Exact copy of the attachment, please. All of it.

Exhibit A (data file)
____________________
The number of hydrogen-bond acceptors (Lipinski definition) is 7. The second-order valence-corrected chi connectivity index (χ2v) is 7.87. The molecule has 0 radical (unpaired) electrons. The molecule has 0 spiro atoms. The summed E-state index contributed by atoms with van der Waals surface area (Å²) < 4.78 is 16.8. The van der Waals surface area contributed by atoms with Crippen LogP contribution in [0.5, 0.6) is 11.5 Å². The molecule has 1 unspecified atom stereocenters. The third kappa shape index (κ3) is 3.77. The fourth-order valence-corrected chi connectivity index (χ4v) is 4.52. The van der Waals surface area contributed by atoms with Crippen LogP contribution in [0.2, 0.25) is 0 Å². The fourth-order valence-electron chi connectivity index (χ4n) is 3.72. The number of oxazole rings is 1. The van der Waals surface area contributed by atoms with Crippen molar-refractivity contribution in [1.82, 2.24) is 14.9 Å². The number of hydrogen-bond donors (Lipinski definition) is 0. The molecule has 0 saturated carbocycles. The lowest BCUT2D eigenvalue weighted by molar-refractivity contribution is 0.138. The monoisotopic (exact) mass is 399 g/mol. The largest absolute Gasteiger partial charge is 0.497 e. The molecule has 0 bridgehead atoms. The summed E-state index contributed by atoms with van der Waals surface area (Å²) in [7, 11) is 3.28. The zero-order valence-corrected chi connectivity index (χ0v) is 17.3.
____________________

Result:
The number of hydrogen-bond acceptors (Lipinski definition) is 7. The second-order valence-corrected chi connectivity index (χ2v) is 7.87. The molecule has 0 radical (unpaired) electrons. The molecule has 0 spiro atoms. The summed E-state index contributed by atoms with van der Waals surface area (Å²) < 4.78 is 16.8. The van der Waals surface area contributed by atoms with Crippen LogP contribution in [0.5, 0.6) is 11.5 Å². The molecule has 1 unspecified atom stereocenters. The third kappa shape index (κ3) is 3.77. The fourth-order valence-corrected chi connectivity index (χ4v) is 4.52. The van der Waals surface area contributed by atoms with Crippen LogP contribution in [0.2, 0.25) is 0 Å². The fourth-order valence-electron chi connectivity index (χ4n) is 3.72. The number of oxazole rings is 1. The van der Waals surface area contributed by atoms with Crippen molar-refractivity contribution in [1.82, 2.24) is 14.9 Å². The number of hydrogen-bond donors (Lipinski definition) is 0. The molecule has 0 saturated carbocycles. The lowest BCUT2D eigenvalue weighted by molar-refractivity contribution is 0.138. The monoisotopic (exact) mass is 399 g/mol. The largest absolute Gasteiger partial charge is 0.497 e. The molecule has 0 bridgehead atoms. The summed E-state index contributed by atoms with van der Waals surface area (Å²) in [7, 11) is 3.28. The zero-order valence-corrected chi connectivity index (χ0v) is 17.3.